Guardians of the Galaxy was about friendship and love and more friendship. It was basically Sailor Moon in space and I cried through like the whole thing.
Spoilers after the jump!
Let’s Start With Peter’s Mommy Issues
Since I’ve become a mom, just the mere mention of motherhood makes me tear up. Seriously. You know those overly dramatic Huggies motherhood commercials? Five seconds in and I’m covering my face in my hands, lost in memories of the first time I held my son and sniffling into the nearest soft surface. As soon as I saw Peter’s mother on that hospital bed, I was done for. Sure enough, by the time we got to the ’26 Years Later’ I was hoping the person sitting next to me wouldn’t be distracted by my gleaming face.
Basically, any scene that involved Peter’s mom or her letter or her present, I just. No. I couldn’t handle it.
Rocket’s Drunken Vulnerability
I didn’t expect to be moved to tears by the drunken emotional ranting of a CGI, cybernetically modified raccoon (no offense intended), but that’s what good characterization can do. His little arms hoisting that giant gun, ready to fight off the entire world if he has to? Come on. Who among us hasn’t felt like that? We all have insecurities, perceived faults we didn’t ask for and the metaphorical weapons we use to guard our vulnerabilities. Or something. I don’t know. Did you see that quivering lip? Oh my God. My heart was hurting. Let me be your friend and love you for who you are and get in bar fights defending you. “Ain’t no thing like me, ‘cept me!” indeed.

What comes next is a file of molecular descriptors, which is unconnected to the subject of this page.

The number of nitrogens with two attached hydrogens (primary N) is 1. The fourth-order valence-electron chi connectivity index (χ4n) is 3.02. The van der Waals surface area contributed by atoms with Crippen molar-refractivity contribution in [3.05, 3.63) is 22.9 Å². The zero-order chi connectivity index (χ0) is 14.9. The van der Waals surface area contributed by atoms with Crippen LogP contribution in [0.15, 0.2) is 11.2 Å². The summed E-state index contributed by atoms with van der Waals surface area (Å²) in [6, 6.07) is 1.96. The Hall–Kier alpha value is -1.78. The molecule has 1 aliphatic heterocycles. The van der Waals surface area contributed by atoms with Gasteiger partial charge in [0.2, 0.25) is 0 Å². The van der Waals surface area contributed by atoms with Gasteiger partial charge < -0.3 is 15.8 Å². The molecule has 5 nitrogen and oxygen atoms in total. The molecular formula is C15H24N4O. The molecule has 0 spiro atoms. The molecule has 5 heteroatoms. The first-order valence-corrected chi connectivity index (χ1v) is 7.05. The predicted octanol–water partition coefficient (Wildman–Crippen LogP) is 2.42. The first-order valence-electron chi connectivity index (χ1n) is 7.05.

He literally saved the lives of his friends by wrapping them in a giant hug of love and friendship. That’s all I have to say.
It struck me that Rocket cried openly a lot in this movie. Ok, so like maybe 2 or 3 times, but even once would have been a lot for an action movie. Who else is pleased that GotG implicitly stated that being tough doesn’t mean not having any weaknesses or never showing emotion? I see you Marvel, challenging traditional masculinity.
Lonely People Making New Friends
I’m a sucker for friendship-themed stories. If you bring a band of misfits together, have them hate each other, then eventually become best friends forever, I will pay $10.50 to watch it in a theater.
The love of a good friend is one of the greatest gifts on earth, something that I think is often lost in the rush to shoehorn in romantic subplots. Guardians of the Galaxy is definitely a movie about love – the love of good friends, the love of a mother, and the love that it’s important to bestow upon yourself. Gritty comic adaptations be damned; this is definitely my favorite comic book movie in recent years.